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Ophrys crabronifera

This endemic Italian species was first described from Rome in 1820 by Mauri and its name literally translates to "bearing hornets". This is a reference to the lips resemblance to that insect but it's a similarity that is somewhat lost on the authors ?

O. crabronifera is a variable plant both in shape and colouration but is nonetheless distinctive enough to be readily distinguished from most other Ophrys species that may be encountered growing in its vicinity. There is however a small overlap of distribution with a morphologically similar relative in the very south of its range, namely O. pollinensis. This latter species is a fellow member of the thirteen strong O. argolica group and being of hybridogenous origin with O. crabronifera and O. fuciflora as progenitors, individual plants can often exhibit characteristics and be strongly reminiscent of either of its parents.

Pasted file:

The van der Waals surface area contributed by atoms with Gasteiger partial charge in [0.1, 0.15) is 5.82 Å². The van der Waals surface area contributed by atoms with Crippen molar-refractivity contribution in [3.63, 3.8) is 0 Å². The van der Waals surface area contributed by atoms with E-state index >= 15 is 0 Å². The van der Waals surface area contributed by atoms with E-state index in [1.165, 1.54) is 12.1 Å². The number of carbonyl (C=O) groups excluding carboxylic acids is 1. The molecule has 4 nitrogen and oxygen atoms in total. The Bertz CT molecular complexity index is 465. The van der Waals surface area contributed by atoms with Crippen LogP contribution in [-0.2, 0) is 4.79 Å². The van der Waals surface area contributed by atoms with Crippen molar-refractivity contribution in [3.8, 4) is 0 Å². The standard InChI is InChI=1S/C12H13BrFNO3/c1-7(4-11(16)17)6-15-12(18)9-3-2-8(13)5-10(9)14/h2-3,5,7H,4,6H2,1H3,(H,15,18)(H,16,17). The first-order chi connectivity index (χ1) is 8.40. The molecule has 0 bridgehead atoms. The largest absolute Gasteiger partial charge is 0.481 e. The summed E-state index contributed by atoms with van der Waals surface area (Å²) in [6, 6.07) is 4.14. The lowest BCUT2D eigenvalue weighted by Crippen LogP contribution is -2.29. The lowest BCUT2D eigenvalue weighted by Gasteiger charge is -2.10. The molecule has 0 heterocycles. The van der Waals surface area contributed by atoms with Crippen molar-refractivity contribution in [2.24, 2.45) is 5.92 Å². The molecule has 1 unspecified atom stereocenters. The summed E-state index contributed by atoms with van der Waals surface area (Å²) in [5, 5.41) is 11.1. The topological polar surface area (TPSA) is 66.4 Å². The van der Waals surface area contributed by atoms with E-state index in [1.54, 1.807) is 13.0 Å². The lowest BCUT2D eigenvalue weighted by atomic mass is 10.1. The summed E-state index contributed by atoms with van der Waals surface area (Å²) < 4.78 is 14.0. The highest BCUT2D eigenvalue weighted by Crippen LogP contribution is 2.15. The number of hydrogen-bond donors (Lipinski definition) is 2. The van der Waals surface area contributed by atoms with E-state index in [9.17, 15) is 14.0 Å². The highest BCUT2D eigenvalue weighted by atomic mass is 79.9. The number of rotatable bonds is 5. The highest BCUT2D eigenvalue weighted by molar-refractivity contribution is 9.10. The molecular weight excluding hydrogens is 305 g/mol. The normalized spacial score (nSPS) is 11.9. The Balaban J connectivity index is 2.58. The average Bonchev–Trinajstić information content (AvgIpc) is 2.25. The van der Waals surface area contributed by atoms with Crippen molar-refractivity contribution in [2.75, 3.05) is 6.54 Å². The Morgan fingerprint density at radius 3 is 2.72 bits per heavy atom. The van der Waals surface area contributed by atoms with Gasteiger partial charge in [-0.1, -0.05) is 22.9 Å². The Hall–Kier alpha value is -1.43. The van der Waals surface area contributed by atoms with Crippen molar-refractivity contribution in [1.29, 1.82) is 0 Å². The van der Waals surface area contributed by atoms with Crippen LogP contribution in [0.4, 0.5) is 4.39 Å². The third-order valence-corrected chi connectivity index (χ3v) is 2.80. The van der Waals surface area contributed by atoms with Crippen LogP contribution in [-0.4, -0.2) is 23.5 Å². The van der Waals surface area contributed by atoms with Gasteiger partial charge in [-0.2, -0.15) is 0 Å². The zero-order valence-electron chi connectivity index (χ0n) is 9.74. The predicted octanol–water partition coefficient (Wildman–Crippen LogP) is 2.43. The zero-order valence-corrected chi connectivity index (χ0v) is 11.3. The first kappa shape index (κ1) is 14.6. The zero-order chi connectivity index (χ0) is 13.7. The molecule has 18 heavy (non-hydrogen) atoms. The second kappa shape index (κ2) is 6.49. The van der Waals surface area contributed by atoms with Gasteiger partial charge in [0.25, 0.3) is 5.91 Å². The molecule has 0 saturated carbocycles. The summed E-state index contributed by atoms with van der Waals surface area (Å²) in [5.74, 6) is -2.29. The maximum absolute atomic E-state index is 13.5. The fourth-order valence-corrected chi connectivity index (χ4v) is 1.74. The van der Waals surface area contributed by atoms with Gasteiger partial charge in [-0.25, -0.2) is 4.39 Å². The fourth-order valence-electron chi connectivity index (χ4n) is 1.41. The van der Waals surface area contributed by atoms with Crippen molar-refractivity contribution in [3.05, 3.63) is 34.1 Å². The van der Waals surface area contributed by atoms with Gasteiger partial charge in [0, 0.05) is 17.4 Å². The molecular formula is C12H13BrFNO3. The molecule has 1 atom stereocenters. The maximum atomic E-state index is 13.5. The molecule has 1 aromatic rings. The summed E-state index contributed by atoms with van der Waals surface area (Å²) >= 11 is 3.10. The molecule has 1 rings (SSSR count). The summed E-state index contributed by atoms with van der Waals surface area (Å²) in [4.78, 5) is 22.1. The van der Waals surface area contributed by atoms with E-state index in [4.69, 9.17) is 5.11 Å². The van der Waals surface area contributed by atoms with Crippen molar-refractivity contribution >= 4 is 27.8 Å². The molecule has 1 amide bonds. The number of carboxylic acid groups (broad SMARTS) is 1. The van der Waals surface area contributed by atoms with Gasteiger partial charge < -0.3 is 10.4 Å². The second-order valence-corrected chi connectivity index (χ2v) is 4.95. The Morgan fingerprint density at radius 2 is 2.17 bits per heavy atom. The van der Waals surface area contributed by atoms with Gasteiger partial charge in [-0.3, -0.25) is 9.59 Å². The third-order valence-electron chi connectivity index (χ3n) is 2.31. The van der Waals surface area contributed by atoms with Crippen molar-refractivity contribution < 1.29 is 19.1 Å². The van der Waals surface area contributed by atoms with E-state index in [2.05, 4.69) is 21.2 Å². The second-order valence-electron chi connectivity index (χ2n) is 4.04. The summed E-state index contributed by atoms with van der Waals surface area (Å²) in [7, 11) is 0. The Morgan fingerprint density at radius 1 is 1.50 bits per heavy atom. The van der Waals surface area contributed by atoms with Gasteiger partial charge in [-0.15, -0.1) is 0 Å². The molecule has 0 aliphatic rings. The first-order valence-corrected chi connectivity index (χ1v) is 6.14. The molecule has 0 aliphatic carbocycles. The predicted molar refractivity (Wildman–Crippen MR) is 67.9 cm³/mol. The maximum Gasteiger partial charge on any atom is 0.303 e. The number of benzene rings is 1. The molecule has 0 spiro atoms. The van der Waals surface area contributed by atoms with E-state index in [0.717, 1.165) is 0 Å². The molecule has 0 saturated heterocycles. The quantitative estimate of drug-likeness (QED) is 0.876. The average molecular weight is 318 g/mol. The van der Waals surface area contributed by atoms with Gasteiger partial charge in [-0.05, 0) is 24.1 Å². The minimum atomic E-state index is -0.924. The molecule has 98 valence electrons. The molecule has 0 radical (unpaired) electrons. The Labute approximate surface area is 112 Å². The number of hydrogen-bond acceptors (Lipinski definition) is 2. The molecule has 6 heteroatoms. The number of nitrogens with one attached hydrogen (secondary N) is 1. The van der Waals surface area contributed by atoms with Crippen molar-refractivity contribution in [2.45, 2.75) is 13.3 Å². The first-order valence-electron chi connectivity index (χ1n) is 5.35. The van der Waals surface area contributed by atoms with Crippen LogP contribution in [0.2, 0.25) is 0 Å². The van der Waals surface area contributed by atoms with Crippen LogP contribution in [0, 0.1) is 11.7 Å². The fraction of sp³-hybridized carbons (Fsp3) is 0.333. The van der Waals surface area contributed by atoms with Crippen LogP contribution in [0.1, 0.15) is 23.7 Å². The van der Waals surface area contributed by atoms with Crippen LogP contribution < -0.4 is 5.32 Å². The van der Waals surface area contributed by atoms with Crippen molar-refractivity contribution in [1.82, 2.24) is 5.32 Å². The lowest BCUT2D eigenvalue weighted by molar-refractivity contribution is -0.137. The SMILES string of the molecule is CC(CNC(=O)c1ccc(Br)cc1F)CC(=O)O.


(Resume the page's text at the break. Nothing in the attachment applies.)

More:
Typically O. crabronifera is a tall, spindly plant bearing a lax inflorescence of up to twelve reddish, brown lipped flowers, with a reduced speculum normally consisting of two unconnected or bridged blue diamond shaped markings. The perianth is normally pink, less often white but can also be green as with the similar O. igilia from the Tuscan archipelago. The range of O. crabronifera is not a matter of complete agreement with Delforge stating it extends from Livorno south to Rome, whereas others maintain it reaches, but is then replaced by O. pollinensis south of Naples. There is no doubt however that O. crabronifera is at its most numerous in the western Provinces of Tuscany and Lazio.

The pictures are from the Monte Argentario and Grosetto regions of south western Tuscany, dating from the last week of March. Photos 7,8 and 10 depict plants with atypical markings that may be hybrids.